• What is even happening?Other Questions: And Alfred collects eggs as one-ups, and hatches from a new egg after every death. Is there more than one Alfred Chicken? Does each collected egg start the cycle of life anew for our hero? The theological implications of this game alone…
  • So, did you beat it? No. Come on, this game gets repetitive by approximately the third level. And there are at least fifteen? No thank you.
  • Favorite… uh… Stuff: This is a very generic platformer. Alfred… barely does anything. He jumps! He pecks! He has some sort of weird power-up ball thing that doesn’t work quite right! There is barely anything that distinguishes this game from any other… so… uh… The colors are nice?
  • Did you know? The Alfred Chicken Party came in second-to-last in its election. The biggest loser was, apparently, the Rainbow Party. There is no force on Earth that would allow me to effectively google “The Rainbow Party” in 2018.
  • Would I play again: Nope! This chicken doesn’t have any meat on it.

What’s next? Random ROB has chosen… SNK Heroines: Tag Team Frenzy for the Nintendo Switch! The prophecy has come to pass! Please look forward to it!

Happy Flower

FGC #415 Congo’s Caper

That little devilCongo’s Caper is the spiritual successor to Joe & Mac (and the literal sequel in Japan, where it is known as Caveman Ninja 2). Appropriately, the plot of this caper is pretty much the same as what we saw in SNES Joe & Mac. Previously, The Devil kidnapped a collection of cave babes, and Joe & Mac had to rescue their harem. Now, a slightly smaller The Devil decides to kidnap Congo’s girlfriend, and it’s up to Congo to venture forth and save his damsel. And he does! Then she gets kidnapped again, and apparently The Devil brought sidekicks for round 2. And then it turns out it was all the work of Tyrano Satan, whom Congo eventually banishes, and Congo’s girlfriend is rescued again. Hooray! All is well, and one would assume there is a lot of hot, 16-bit sex happening opposite the credits sequence.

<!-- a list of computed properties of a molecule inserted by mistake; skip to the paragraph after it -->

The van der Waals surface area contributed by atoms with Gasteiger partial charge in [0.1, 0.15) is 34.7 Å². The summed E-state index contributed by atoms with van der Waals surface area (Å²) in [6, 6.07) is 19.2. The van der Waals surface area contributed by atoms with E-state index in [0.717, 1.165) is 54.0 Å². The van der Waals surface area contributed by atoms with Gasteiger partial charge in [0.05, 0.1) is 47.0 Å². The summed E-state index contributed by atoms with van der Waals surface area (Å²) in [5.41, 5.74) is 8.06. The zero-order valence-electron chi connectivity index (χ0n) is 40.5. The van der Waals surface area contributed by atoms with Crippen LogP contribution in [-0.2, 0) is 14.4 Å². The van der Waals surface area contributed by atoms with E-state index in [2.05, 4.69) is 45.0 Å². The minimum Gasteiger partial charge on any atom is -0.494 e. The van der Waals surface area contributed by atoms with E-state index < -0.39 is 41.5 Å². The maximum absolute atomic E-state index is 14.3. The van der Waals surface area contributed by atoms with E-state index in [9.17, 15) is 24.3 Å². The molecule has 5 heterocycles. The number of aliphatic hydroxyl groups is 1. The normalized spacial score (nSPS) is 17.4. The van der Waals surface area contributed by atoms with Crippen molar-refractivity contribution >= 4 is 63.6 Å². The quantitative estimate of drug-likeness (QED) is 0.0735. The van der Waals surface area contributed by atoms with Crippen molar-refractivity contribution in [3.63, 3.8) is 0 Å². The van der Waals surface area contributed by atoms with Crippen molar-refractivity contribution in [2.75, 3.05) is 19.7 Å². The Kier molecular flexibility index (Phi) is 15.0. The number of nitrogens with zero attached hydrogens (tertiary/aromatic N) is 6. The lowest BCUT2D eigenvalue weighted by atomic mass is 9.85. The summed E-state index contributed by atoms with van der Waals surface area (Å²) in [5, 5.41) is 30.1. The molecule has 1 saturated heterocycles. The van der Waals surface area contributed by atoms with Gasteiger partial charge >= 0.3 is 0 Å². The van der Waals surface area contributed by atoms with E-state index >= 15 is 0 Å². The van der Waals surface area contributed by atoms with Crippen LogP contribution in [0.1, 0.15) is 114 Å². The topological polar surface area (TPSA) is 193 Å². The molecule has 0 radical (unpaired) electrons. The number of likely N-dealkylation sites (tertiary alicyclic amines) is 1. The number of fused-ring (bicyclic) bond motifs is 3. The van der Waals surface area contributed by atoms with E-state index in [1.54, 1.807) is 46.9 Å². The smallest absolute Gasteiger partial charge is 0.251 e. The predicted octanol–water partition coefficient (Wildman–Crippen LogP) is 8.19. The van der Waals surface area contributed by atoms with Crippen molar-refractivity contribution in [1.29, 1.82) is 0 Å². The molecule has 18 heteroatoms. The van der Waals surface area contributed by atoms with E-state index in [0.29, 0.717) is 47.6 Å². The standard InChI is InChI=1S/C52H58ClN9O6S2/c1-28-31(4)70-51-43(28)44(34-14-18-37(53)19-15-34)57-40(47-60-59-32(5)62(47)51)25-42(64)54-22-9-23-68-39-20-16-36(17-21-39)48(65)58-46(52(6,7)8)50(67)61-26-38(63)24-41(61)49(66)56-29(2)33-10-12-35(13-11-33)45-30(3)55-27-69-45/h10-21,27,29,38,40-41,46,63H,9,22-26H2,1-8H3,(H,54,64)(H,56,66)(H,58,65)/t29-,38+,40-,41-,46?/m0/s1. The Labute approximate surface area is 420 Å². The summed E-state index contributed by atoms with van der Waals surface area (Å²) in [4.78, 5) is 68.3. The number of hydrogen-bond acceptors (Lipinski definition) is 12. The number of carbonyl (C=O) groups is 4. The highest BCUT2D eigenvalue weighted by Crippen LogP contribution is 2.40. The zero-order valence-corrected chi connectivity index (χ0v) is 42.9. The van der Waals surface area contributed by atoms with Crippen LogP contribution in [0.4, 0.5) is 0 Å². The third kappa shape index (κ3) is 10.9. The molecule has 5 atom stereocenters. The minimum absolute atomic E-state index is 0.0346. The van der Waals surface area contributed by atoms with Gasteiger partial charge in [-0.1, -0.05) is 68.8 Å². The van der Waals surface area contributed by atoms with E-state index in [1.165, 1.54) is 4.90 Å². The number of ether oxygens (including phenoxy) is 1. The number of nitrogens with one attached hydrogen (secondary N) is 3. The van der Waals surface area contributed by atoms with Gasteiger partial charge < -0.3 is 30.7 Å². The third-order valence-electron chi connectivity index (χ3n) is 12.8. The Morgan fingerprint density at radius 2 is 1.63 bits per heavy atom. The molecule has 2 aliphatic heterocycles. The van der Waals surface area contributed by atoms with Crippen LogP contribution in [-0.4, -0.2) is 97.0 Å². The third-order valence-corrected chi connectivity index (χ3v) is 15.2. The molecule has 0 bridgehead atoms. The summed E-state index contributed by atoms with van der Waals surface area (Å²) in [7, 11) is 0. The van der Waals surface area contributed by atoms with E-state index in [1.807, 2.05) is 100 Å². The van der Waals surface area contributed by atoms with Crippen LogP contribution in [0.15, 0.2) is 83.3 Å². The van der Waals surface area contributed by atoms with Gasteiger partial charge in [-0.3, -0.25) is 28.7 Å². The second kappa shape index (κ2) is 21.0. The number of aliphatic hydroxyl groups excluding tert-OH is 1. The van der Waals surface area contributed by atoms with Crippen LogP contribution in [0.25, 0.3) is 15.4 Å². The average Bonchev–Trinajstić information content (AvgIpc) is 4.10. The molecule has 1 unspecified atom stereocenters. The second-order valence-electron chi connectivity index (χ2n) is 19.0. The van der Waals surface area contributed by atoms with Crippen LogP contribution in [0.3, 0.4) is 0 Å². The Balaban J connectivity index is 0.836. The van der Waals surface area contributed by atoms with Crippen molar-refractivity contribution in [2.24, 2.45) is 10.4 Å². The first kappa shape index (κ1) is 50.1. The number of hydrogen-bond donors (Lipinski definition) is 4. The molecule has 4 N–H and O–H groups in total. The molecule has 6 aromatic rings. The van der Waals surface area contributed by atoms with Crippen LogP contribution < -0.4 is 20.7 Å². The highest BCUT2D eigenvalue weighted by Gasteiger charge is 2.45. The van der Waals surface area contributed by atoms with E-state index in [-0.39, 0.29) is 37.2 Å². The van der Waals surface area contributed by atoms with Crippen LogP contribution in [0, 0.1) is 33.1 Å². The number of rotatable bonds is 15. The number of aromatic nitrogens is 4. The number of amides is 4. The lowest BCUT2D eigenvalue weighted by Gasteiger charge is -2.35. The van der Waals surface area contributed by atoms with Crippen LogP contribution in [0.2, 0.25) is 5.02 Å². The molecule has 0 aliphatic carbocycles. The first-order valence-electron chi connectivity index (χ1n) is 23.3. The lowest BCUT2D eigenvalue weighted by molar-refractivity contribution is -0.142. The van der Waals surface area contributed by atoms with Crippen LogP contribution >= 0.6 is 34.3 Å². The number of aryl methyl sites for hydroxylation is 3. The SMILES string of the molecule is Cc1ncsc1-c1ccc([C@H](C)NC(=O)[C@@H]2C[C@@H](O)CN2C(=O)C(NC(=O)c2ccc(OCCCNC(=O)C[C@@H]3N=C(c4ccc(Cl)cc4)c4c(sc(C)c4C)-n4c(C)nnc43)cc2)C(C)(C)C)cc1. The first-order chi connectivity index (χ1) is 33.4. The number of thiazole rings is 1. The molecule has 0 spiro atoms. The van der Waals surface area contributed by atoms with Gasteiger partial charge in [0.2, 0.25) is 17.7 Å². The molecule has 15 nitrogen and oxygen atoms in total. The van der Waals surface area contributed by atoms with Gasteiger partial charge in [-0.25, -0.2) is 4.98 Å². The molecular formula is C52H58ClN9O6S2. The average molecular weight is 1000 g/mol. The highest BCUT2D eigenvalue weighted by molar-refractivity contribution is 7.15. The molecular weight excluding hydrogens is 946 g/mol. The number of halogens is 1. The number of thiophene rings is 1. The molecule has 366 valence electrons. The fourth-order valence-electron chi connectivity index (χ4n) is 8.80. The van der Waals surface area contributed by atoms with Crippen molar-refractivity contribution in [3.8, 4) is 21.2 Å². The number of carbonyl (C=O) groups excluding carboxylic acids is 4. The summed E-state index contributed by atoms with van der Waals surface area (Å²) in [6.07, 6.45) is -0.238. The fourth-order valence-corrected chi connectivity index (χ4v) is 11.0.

Oh, but why did The Devil kidnap Girl? Repeatedly? Well, the answer to that is pretty obvious: because girls are made for kidnapping. Duh.

And that’s bad for everybody.